Such an understanding of politics, i.e. an equation of politics with the state, is unacceptable to Schmitt: “In one way or another ‘political’ is generally juxtaposed to ‘state’ or at least is brought into relation with it. The state thus appears as something political and the political as something pertaining to the state—obviously an unsatisfactory circle” (20). Aside from his concern with the circular logic, Schmitt correctly finds the equation of the state with politics an insufficient way of describing reality. Notes Schmitt, “the equation state = politics becomes erroneous and deceptive at exactly the moment when state and society penetrate each other,” as in most modern political systems (22). If the state is not completely distinct from the rest of society, “everything is at least potentially political, and in referring to the state it is no longer possible to assert for it a specifically political characteristic” (22). Schmitt’s improved understanding of the political is well summarized by his argument that, “the political can derive its energy from the most varied human endeavors, from the religious, economic, moral,” and is therefore not limited to the state as Weber suggests (38).

Nevertheless, it might be argued that such a criticism of Weber’s limited definition of the political is justified only upon a very strict reading, while a more relaxed interpretation of “Politics as a Vocation” would find no conflict with Schmitt’s ideas. In other words, while Weber does in fact equate the state with politics, he does not explicitly exclude activities outside the state from being political. If such an argument seems at first justified, it is quickly invalidated by simple observation: Weber’s discussion of the political comes from a document that describes, essentially, how to be a politician. This very idea of “politics as a vocation” implies politics that relate to the state or some similar type of governing body. After all, a teacher or priest would not be deemed a politician; the term is reserved for those who seek to govern and thus be part of the state or be the state itself. Additionally, Weber’s concern with ethics and morality throughout his text seems to imply a body with a responsibility towards those it would govern, in contrast to Schmitt’s idea of any group with intense beliefs that conflict those of another group (Schmitt, 28).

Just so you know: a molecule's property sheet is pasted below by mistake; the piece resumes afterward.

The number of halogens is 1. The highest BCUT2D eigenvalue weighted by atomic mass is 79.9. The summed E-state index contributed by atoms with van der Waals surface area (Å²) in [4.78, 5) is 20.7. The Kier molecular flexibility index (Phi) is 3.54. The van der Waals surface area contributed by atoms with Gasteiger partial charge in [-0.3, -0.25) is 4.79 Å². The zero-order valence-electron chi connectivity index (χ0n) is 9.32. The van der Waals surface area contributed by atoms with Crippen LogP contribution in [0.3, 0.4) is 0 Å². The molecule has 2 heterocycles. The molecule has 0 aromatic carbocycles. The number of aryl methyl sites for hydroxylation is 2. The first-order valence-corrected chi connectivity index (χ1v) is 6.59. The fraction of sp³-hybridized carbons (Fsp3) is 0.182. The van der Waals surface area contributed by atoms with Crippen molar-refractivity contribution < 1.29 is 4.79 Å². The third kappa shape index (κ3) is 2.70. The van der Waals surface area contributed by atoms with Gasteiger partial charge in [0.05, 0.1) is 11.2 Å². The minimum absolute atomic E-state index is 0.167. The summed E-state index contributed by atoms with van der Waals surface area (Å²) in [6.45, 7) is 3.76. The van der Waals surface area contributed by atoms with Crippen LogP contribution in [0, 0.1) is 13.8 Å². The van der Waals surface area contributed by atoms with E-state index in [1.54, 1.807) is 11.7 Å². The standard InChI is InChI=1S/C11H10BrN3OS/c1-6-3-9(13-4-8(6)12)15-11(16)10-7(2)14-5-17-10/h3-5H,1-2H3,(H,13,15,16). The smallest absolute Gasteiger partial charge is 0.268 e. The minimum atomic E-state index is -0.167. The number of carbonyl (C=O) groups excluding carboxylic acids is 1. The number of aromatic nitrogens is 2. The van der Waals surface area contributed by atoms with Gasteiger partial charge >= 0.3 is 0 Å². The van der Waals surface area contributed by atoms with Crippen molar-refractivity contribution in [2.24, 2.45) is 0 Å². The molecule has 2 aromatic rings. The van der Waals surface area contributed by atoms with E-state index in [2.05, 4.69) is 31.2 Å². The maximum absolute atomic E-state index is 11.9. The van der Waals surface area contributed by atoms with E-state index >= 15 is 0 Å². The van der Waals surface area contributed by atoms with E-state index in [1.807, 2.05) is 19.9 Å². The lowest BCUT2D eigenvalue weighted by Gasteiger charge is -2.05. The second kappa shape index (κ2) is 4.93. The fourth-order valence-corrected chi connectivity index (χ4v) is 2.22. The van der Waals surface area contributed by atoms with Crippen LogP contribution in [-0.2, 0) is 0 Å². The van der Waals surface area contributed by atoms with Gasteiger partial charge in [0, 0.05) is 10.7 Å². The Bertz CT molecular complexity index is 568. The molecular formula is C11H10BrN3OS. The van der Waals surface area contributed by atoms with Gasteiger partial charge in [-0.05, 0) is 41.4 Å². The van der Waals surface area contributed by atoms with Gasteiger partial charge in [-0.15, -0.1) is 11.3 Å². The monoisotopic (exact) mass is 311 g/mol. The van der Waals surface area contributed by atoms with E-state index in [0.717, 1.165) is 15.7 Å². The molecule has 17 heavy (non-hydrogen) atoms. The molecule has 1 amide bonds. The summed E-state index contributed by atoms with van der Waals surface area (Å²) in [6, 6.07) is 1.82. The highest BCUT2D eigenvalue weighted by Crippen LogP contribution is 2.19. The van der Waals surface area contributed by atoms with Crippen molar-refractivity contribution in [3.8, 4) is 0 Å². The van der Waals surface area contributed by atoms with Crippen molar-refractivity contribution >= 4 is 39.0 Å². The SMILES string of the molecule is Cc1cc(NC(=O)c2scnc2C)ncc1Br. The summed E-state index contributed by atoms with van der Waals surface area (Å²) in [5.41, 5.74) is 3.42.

Consequently, Schmitt’s and Weber’s understandings of the political are similar in recognizing violence as a foundation, but disagree considerably on the relation of the political with the state. Insofar as Weber understands the state to have a monopoly on violence, the state is necessarily involved in all things political. Weber, thus, creates an idea of a state that has a monopoly on politics and is separated from the rest of society, that is apolitical society. Schmitt does not afford a concrete definition to the concept of the state, nor does he deny Weber’s assertion that the state is political: “that the state is an entity … rests upon its political character” (44). However, Schmitt views the State as an entity which has the ability to encompass or be involved in many aspects of society and, thus, which does not have a monopoly on politics. Certainly, this understanding of the political is much more easily reconciled with both historical and modern observation. Throughout European history, religion has played an intensely political role, even fueling wars between neighbors and against foreigners. More modern systems of politics have also seen profound political influences outside of the state, as with modern democracies and even twentieth century fascism. Thus, though Weber’s understanding of the role of violence is useful in describing the political, it is Schmitt’s conclusion that politics need not be limited to the state which resonates best with reality.